Constellation Theatre’s season opener “Taking Steps” by Alan Ayckbourn lives up to its company’s mission of visionary design, heightened physicality and epic ensemble theatre in every regard.
The show, set in the round inside the black box Source Theatre building, is a madcap comedy revolving around six Brits searching for and evading one another in three stories of a possibly haunted former brothel, all getting into various escapades in the process. The scene opens with Elizabeth (Tia Shearer) packing her bags to leave her husband Roland (Matthew Wilson). Before she can go, she must convince her brother Mark (Dylan Myers) to take her to the train station, then come back and console Roland. Complicating this is that Mark must also go pick up his fiancée Kitty (Megan Graves), who he hasn’t seen since their wedding day, when she left him at the altar. The siblings finally seem to have worked out a plan when the junior solicitor Tristram shows up, looking for Roland and throwing a wrench into everything.
The set itself is a work of art. It brings you three separate stories of a house all on one plane — the actors mime the stairs and doors — so that while a scene is happening in one room, the audience can still observe the characters in the other two rooms. Costume designer Kendra Rai provides exuberant and funny clothing for each character, but a few outfits border on garish.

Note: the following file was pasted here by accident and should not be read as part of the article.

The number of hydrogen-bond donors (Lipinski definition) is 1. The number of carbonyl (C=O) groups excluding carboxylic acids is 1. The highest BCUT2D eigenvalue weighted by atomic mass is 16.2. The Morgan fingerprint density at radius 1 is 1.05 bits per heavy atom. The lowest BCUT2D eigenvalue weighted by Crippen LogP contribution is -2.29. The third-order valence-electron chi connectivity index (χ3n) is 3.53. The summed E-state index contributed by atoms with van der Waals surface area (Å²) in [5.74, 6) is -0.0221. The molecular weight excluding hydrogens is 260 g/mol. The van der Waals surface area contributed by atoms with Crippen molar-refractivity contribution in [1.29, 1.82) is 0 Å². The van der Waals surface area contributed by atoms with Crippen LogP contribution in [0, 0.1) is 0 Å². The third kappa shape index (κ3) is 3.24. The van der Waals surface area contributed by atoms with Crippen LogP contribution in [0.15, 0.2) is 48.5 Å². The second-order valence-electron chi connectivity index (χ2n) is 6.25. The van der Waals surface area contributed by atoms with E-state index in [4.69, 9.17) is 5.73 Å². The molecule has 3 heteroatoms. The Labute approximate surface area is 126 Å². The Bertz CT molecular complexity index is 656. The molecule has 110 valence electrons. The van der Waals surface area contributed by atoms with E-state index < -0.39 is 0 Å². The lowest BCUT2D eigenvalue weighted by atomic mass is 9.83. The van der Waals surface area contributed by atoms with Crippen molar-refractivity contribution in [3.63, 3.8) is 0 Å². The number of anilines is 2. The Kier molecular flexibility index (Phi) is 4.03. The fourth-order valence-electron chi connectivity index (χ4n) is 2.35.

Shearer absolutely embodies her character Elizabeth, a dancer, giving the audience hilarious physical comedy.
Matthew Wilson plays Roland, Elizabeth’s husband who’s an alcoholic business man, to a T. He steadily progresses through his drinks during the course of the play, but doesn’t overplay his drunkenness as a lesser actor might.
Matthew McGee makes his Constellation Theatre debut as the bumbling lawyer Tristram Watson, who manages to unwittingly wreak havoc and cause major upheaval in the lives of the other characters. McGee has impeccable timing, making the audience laugh seemingly without even trying.
Fellow newcomer Graves plays Kitty with immense charm and has the whole audience rooting for her by the end of the show. And not to be forgotten are Myers as Mark and Doug Wilder as Leslie Bainbridge. Leslie reminds us of the world outside the Victorian mansion and his dynamic with Roland provides comedic fodder. While Mark is so wrapped up in his own view of the world, he doesn’t allow his fiancée Kitty to think for herself. Their relationship is a key aspect of the play.
In “Taking Steps,” director Allison Stockman puts grand physical comedy into an intimate setting to incredible effect. With plots and subplots, this truly ensemble piece provides not just sidesplitting laughs but thoughtful commentary on the struggle to communicate with and listen to the people we love. This play is a must-see.
Go see “Taking Steps”:
Where: Source Theatre, 1835 14th St. NW
When: Sept. 6 through Oct. 7